New cohort of Young Architects join AF/AHMM residency programme

Ten architects have been awarded a six month residency at Allford Hall Monaghan Morris's offices at the White Collar Factory in Old Street.  They are the second cohort to be awarded desk space through the residency progrmme, which is operated by AHMM in partnership with the Architecture Foundation.  The new cohort comprises the directors of four practices: Studio naama, Studio NYALI, Entropic Group and Studio KA.  It also includes the directors of the campaign group Black Females in Architecture.  Details of the previous cohort of residents are available here.

Mark Rist & Natalie Savva, Studio naama

Studio naama is an international and interdisciplinary Architects’ design studio based in London. Underlying our work is an interest in architecture as an extension of its social and physical environments, and through our exploration of this concept, we seek to derive new spatial qualities that enable people to occupy their environments in creative, rich and meaningful ways. Our experience spans across a variety of scales and sectors in the UK, Cyprus, New York and Japan; ranging from homes, to playgrounds, to civic spaces; and collaborating with private clients, artists, developers, schools and local councils.

Bushra Mohamed & Nana Biamah-Ofosu, Studio NYALI

Studio NYALI is a London based architecture practice founded by Nana Biamah-Ofosu and Bushra Mohamed. Our work aims to center peripheral identities, cultures and people by examining, challenging and shifting architectural critiques and narratives towards a more inclusive, holistic understanding of the built environment. The practice is focused on identity, shared histories and spaces with a strong belief that architecture must be understood as the embodiment and artefact of the human experience. Studio NYALI has been named as one of ArchDaily’s Best New Practices of 2021. Teaching & Research is an integral part of our practice. Together, Nana & Bushra lead Diploma 2 at the Architectural Association & Studio 3.2 at the Department of Architecture and Landscape at Kingston School of Art. We are carrying out a research project titled The Course of Empire: A Compound House Typology.

 Lorenzo Iandelli & Jamie Irving, Entropic group

Our practice is based on research, design and interpretation, (re)discovering old and new ideas concerning efficiency and energy consumption and applying them to the built environment. Within our conversations we often discuss how sustainability within architectural practice often overlooks the complex social, material and spatial systems that make our world - narrowing down solutions to mere applied technology. We reframe these oversights through the lens of entropy, seen as the dispersal of energy in a closed system which is not re-purposed for functional use. By identifying such ‘entropic losses’ in projects, our approach looks to reimagine the dormant potential within found systems. Projects include a pavilion, constructed out of untouched building materials with the intent for them to be repurposed upon deconstruction, offering unspoiled timber to a more permanent use; a greenhouse and shed built with students for a charity allotment site, where the shed enhances the environment of the greenhouse; and a case study for retrofit, aiming to bring awareness of the heat dispersal within the existing UK housing stock.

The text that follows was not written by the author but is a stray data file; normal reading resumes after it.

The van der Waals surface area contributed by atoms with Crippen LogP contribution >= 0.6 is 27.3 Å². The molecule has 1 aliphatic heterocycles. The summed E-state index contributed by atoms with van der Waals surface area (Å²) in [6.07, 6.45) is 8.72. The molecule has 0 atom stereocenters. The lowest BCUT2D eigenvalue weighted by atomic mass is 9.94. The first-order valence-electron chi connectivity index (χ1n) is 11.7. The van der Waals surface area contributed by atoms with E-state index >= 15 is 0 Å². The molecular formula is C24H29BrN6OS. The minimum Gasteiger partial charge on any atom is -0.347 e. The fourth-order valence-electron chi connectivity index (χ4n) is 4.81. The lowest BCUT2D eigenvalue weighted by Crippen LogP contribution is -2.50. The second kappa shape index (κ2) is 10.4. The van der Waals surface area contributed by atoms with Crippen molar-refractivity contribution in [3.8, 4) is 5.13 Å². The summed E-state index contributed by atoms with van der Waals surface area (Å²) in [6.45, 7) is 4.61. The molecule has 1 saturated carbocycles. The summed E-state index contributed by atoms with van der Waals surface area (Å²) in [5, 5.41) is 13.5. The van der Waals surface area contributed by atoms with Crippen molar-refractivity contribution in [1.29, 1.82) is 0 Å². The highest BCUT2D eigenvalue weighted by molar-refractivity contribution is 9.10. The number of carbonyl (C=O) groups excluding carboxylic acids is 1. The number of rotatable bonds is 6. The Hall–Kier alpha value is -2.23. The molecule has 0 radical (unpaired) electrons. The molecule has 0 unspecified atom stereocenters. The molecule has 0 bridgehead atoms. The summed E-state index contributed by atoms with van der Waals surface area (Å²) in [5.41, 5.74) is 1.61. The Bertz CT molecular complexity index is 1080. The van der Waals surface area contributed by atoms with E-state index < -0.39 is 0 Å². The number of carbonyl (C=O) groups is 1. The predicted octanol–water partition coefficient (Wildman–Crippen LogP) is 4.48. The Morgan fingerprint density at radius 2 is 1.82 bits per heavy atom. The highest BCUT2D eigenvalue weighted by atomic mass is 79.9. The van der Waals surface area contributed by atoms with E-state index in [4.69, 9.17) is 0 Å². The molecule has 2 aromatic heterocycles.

Alex Butterworth & Katherine Nolan, Studio KA

Alex worked at Herzog & de Meuron in Basel and then joined 6a architects in 2013, where she has undertaken a range of projects addressing re-use and landscape.  She has previously been a unit master of an undergraduate and a diploma unit at the AA School of Architecture. Katherine previously worked at David Chipperfield Architects on the adaptive re-use of several existing buildings including the American embassy in London and a seaside hotel in Belgium. Katherine has taught a Diploma unit with Tony Fretton at London Metropolitan University. The directors jointly teach a second year design studio at the University of Cambridge.

Akua Danso & Selasie Setufe, Black Females in Architecture

Black Females in Architecture (BFA) is a network and enterprise founded to increase the visibility of black and black mixed heritage women within architectural industry and other built environment fields. In so doing, BFA actively addresses issues of inequality and diversity within the industry. BFA supports its growing membership through the provision of a support network within which members benefit from shared knowledge, advice, guidance, access to the personal networks of fellow members, job opportunities and much more. Our women come from numerous backgrounds that industry comprises of several disciplines: Planning, Construction, Architecture, Interior Design, Landscape, Architectural Engineering, Urbanism and Environmental Design. Additionally, BFA provides a communal digital & physical space where black women can elevate and empower each other through skilled creative workshops, talks and design projects.

All photographs by Matthew Blunderfield